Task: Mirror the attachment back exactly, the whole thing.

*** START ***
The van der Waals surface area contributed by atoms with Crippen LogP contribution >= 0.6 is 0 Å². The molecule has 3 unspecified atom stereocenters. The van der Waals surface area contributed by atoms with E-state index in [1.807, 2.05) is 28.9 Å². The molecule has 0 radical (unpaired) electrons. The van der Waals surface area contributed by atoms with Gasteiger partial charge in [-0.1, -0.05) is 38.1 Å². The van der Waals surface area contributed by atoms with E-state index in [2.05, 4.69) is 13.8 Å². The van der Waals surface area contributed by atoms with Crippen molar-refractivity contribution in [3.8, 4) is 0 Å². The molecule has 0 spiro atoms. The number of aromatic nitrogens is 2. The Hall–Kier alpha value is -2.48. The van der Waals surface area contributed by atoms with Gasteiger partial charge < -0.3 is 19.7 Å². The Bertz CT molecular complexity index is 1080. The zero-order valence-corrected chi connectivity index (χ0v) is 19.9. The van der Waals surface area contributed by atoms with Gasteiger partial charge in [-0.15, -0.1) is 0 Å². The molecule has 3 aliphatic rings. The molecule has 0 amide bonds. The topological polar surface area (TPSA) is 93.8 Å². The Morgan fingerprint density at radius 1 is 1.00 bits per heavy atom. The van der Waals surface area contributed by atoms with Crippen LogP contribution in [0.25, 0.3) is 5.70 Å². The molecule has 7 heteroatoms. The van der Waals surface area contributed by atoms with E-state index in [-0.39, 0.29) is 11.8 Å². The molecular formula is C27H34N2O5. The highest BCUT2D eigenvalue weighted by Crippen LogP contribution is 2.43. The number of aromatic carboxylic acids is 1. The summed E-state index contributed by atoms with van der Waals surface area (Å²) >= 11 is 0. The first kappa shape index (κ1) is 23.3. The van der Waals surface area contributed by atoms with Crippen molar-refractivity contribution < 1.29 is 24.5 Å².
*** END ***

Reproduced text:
The van der Waals surface area contributed by atoms with Crippen LogP contribution >= 0.6 is 0 Å². The molecule has 3 unspecified atom stereocenters. The van der Waals surface area contributed by atoms with E-state index in [1.807, 2.05) is 28.9 Å². The molecule has 0 radical (unpaired) electrons. The van der Waals surface area contributed by atoms with Gasteiger partial charge in [-0.1, -0.05) is 38.1 Å². The van der Waals surface area contributed by atoms with E-state index in [2.05, 4.69) is 13.8 Å². The van der Waals surface area contributed by atoms with Crippen molar-refractivity contribution in [3.8, 4) is 0 Å². The molecule has 0 spiro atoms. The number of aromatic nitrogens is 2. The Hall–Kier alpha value is -2.48. The van der Waals surface area contributed by atoms with Gasteiger partial charge < -0.3 is 19.7 Å². The Bertz CT molecular complexity index is 1080. The zero-order valence-corrected chi connectivity index (χ0v) is 19.9. The van der Waals surface area contributed by atoms with Gasteiger partial charge in [-0.15, -0.1) is 0 Å². The molecule has 3 aliphatic rings. The molecule has 0 amide bonds. The topological polar surface area (TPSA) is 93.8 Å². The Morgan fingerprint density at radius 1 is 1.00 bits per heavy atom. The van der Waals surface area contributed by atoms with Crippen LogP contribution in [0.25, 0.3) is 5.70 Å². The molecule has 7 heteroatoms. The van der Waals surface area contributed by atoms with E-state index in [-0.39, 0.29) is 11.8 Å². The molecular formula is C27H34N2O5. The highest BCUT2D eigenvalue weighted by Crippen LogP contribution is 2.43. The number of aromatic carboxylic acids is 1. The summed E-state index contributed by atoms with van der Waals surface area (Å²) >= 11 is 0. The first kappa shape index (κ1) is 23.3. The van der Waals surface area contributed by atoms with Crippen molar-refractivity contribution < 1.29 is 24.5 Å².